Thursday, October 14, 2010


I referenced the "It Gets Better" project a couple of days ago. With all the media coverage of bullying and the recent suicides of gay kids I'm so happy to hear the coverage of positive, successful people (who just happen to be gay). Then I heard this story on NPR Tuesday.

Go. Listen. I'll wait.

And it got me thinking about my own journey into being a 45 year old lesbian. And how it did, indeed, get better. And it got me thinking about bullies. And how, on one hand, I was extremely lucky. I didn't have many bullies. There were a few women in college who did what girls do – they spread rumors. They talked trash. They made it a discomfort to live in my skin.

And, as is often the case, most of them have turned out to be lesbians too.

On the other hand, I did have one bully who made me afraid. Only one person who physically threatened me. Only one person who had power and didn't hesitate to use it to dominate me, intimidate me and torment me into submission.

My only bully was my father.

Even now, there is dithering and reluctance in writing those words. "Maybe I'm remembering wrong. . . Maybe that's what he said, but not what he meant. . . Maybe bully isn't the right word. . ."

bully 1 |ˈboŏlē|

noun ( pl. -lies)

a person who uses strength or power to harm or intimidate those who are weaker.

It was bullying.

I was 17 and didn't have a car. I worked at Burger King so every day I needed a ride. He picked me up one afternoon after work and drove around the countryside. Talking. I was locked in a moving vehicle.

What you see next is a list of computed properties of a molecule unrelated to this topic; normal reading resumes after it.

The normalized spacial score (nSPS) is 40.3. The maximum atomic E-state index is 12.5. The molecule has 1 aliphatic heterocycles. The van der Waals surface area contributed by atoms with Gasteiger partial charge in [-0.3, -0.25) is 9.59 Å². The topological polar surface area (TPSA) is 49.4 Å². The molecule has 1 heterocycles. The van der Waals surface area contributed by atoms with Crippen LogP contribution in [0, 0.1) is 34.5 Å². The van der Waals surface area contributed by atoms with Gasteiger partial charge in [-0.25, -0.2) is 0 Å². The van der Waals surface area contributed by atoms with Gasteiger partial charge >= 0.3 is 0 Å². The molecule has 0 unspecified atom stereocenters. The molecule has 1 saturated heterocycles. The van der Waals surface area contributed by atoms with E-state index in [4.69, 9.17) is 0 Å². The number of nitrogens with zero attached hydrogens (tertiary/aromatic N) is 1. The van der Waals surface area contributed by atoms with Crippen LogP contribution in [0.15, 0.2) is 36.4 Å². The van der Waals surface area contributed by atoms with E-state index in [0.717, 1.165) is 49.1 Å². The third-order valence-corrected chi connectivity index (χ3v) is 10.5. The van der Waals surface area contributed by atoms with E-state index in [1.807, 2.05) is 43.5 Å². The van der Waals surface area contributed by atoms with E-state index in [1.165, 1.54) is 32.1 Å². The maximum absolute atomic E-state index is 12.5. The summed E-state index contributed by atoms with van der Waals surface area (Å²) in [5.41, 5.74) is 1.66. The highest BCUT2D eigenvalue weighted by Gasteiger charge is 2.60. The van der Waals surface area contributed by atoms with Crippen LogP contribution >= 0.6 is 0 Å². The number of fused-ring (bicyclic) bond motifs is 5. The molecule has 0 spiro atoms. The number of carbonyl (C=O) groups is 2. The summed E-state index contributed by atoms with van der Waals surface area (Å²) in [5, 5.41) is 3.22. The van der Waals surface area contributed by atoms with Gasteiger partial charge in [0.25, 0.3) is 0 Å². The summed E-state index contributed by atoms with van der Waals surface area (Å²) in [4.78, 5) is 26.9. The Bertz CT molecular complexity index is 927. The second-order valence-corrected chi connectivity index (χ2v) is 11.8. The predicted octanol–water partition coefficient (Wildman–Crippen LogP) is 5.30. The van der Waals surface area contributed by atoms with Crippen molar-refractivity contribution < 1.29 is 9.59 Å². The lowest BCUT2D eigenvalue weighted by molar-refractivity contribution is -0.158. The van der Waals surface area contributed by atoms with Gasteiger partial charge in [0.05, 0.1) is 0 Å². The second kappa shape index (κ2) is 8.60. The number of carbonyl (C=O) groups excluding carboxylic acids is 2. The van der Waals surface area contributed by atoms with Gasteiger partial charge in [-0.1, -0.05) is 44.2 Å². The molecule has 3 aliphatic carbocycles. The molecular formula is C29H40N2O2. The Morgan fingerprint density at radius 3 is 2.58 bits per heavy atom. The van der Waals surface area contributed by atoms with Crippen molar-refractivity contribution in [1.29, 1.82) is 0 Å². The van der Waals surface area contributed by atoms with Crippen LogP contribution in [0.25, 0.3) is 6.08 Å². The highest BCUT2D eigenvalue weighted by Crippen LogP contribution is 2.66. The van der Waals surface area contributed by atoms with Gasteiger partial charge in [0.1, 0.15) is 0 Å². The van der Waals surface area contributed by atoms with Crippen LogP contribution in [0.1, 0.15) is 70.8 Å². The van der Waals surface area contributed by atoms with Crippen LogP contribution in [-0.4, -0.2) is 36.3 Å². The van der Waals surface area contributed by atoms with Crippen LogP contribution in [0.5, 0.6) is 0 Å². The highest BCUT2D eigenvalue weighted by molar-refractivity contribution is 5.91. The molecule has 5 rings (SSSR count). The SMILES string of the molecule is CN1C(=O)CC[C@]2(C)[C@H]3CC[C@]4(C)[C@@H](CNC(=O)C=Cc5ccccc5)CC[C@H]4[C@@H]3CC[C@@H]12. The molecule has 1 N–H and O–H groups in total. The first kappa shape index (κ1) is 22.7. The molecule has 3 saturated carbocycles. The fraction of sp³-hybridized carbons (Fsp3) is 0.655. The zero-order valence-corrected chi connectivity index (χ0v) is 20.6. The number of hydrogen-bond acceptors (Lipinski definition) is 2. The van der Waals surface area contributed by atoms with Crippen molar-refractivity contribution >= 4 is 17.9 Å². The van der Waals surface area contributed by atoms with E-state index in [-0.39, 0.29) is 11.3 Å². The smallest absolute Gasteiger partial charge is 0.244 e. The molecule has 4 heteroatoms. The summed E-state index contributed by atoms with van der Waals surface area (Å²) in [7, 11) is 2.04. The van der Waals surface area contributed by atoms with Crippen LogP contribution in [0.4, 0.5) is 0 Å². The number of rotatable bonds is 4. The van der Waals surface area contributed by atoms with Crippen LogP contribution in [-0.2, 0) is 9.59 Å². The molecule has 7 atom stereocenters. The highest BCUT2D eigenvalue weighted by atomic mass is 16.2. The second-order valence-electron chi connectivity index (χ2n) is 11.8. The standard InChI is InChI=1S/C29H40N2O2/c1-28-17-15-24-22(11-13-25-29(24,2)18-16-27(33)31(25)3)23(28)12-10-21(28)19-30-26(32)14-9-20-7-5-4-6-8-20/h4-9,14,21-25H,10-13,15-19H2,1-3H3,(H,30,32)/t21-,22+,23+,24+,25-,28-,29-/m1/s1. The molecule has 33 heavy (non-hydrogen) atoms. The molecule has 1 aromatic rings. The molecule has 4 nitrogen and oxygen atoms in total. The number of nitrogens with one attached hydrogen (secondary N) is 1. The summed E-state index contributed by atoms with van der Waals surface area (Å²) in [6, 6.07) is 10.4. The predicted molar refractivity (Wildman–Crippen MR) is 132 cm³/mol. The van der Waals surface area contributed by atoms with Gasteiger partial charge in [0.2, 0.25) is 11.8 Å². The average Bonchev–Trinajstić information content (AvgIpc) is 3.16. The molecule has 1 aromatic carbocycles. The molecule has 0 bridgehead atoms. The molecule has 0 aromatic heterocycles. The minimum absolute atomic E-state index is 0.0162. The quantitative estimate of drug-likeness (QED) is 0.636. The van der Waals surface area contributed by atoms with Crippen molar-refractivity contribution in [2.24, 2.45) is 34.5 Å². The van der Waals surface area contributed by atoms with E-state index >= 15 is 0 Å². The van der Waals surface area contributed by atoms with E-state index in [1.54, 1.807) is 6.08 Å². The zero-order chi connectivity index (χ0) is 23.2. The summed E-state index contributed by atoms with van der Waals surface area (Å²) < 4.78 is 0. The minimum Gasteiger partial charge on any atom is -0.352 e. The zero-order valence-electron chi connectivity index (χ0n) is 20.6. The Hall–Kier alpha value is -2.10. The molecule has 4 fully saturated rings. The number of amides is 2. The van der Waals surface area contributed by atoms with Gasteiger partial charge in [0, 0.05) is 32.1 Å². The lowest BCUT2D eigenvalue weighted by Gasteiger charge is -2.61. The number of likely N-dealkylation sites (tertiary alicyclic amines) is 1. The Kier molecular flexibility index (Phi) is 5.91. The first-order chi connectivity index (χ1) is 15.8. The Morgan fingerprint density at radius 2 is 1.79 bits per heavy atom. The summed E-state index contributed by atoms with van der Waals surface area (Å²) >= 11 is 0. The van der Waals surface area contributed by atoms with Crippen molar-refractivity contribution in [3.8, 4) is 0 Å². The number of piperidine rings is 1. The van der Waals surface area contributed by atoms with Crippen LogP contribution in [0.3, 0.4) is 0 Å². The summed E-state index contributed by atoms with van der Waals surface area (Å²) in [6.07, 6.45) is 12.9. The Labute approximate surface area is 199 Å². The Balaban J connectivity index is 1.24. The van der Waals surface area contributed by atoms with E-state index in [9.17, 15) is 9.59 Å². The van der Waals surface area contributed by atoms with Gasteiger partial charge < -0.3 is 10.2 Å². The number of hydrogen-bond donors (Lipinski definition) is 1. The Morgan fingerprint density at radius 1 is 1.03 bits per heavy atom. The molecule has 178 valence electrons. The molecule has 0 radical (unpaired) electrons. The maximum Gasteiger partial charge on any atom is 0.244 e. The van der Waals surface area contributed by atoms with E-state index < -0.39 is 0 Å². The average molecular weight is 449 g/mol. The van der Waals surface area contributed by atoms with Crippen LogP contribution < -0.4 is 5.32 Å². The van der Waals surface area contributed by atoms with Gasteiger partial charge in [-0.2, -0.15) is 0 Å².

You know that tornado that destroyed all the houses in our neighborhood last week? The one that just came out of nowhere and was gone in seconds? That was God trying to get your attention. God hates you and your "lifestyle." You're lucky no one was hurt or killed in that tornado. Their blood would have been on you.
Later that same summer, after getting a phone bill with long distance calls to the woman I had been in a relationship with. Again, in the car.
What will people think of me? You know, I should kill you with my own hands. I should break your neck. But you know what would happen if I did that? Your blood would be on me. God would be displeased with me. . .
Is that bullying? Someone who "uses strength or power to harm or intimidate those who are weaker." Of course it is.

But there is good news. It got better. The number one way to get rid of a bully is to simply walk away. Quit listening to their verbal assaults. Stop believing their lies and live your truth. It's common for a bully to prey on those who are strong and independent. It gives them a target for their aggression that doesn't easily fold or quit.

Just hang in there. It always gets better. Or, in my case with all those women at college, they will eventually come out too. . .


Frank Wilson said...

That was painful to write. I'm proud of you.

Ami said...

I'm sorry for the wounds left in your heart by a person who should have treasured you and built you up.